The proceeds from the issuance of sukuk will need to be used in accordance with the principles of Shari’ah. Simply put, the proceeds should not be used towards anything which may be deemed to breach principles of Shari’ah, such as but not limited to, interest bearing return investments, alcohol, gambling and related ventures. While this requirement is unlikely to be difficult to comply with for Turkish corporates, how Shari’ah compliance is achieved will be a function of the issuer’s business and industry.
Existing Negative Pledge Clauses
Based on our experience on Turkish transactions and on the advice provided by Turkish legal counsel, the Lease Certificates Communiqué (Serial No. III/61.1) (the Lease Communiqué) Article 5 (2) contains an inadvertent potential constraint on the issuance of sukuk by Turkish corporates. It states that if the underlying assets are capable of registration of transfer, the transfer should be registered. Moreover, Article 61(4) of the Capital Market Law No. 6362 (the Capital Markets Law) provides that “In case: (i) the issuer cannot fulfil its undertakings arising from the lease certificates [i.e. sukuk] when they fall due; (ii) the management or the audit of the issuer is transferred to a public institution; (iii) the operation permit of the issuer is revoked; or (iv) the issuer is bankrupt, the proceeds gained through the assets under the portfolio of the issuer are to be primarily used for the payments to lease certificate holders. In such a case, the Capital Markets Board is entitled to take any kind of precautions in order to ensure the protection of rights of the lease certificate holders.”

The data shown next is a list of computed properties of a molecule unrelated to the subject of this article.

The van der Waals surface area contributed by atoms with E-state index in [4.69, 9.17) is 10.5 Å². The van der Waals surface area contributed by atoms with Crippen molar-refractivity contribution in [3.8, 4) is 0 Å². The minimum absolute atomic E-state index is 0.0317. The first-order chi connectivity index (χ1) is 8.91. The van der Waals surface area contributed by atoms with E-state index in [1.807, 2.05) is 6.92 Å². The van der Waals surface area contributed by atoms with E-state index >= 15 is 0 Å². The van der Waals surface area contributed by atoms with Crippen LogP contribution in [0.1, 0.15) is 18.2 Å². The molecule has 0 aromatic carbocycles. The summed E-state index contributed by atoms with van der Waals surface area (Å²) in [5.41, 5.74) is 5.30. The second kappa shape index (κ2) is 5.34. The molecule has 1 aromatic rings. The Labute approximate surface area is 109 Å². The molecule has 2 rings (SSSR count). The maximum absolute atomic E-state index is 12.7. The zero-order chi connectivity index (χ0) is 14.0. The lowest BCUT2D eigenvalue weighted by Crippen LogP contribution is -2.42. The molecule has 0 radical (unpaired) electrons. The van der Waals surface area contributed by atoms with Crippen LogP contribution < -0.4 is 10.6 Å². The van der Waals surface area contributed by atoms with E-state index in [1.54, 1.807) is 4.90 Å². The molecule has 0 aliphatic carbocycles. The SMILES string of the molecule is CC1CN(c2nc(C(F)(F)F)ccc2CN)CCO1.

The inadvertent result of these laws is that, with respect to assets whose transfers may be registered, such as real estate and shares, sukuk holders, in an event of default, would by operation of law have recourse to the assets of the ALC issuer. This effectively may turn some Turkish sukuk into asset backed rather than an asset based sukuk. This result is particularly anomalous when one considers that 98% of the sukuk issued globally are asset based rather than asset backed. This in turn may breach standard negative pledge covenants contained, for example, in the terms and conditions of Eurobonds that have been issued by various Turkish corporates or Loan Market Association standard form negative pledge clauses. The Lease Communiqué approves alternative structures which do not trigger the requirement for the registration of transfers. These alternatives will also need to be discussed with experienced international counsel and may require discussion with the Capital Markets Board (CMB).
Recent transactions in diverse markets have demonstrated increased investor appetite for longer term Shari’ah compliant paper. This trend has included sukuk issuances outside of Turkey by corporate issuers as well as sovereign and quasi sovereign issuers such as in Dubai, Saudi Arabia and Malaysia. In Turkey, the Republic issued a 10 year sukuk in 2014 after having earlier issued sukuk with shorter tenors and Bank Asya and Albaraka issued a 10 year tier II subordinated sukuk in 2013 (whose maximum 10 year tenor was, however, dictated by regulatory requirements). Other sukuk issued by the Turkish participation banks, however, have had shorter tenors ranging within more customary periods of five to seven years. Turkish corporates should seek advice from their investment banks regarding optimal tenors and their pricing implications. In the event a Turkish corporate does consider issuing sukuk with a longer maturity, the offering structure is may be more likely to include an offering into the United States in compliance with Rule 144A under the Securities Act in view of the importance of U.S. market demand for paper with longer maturity.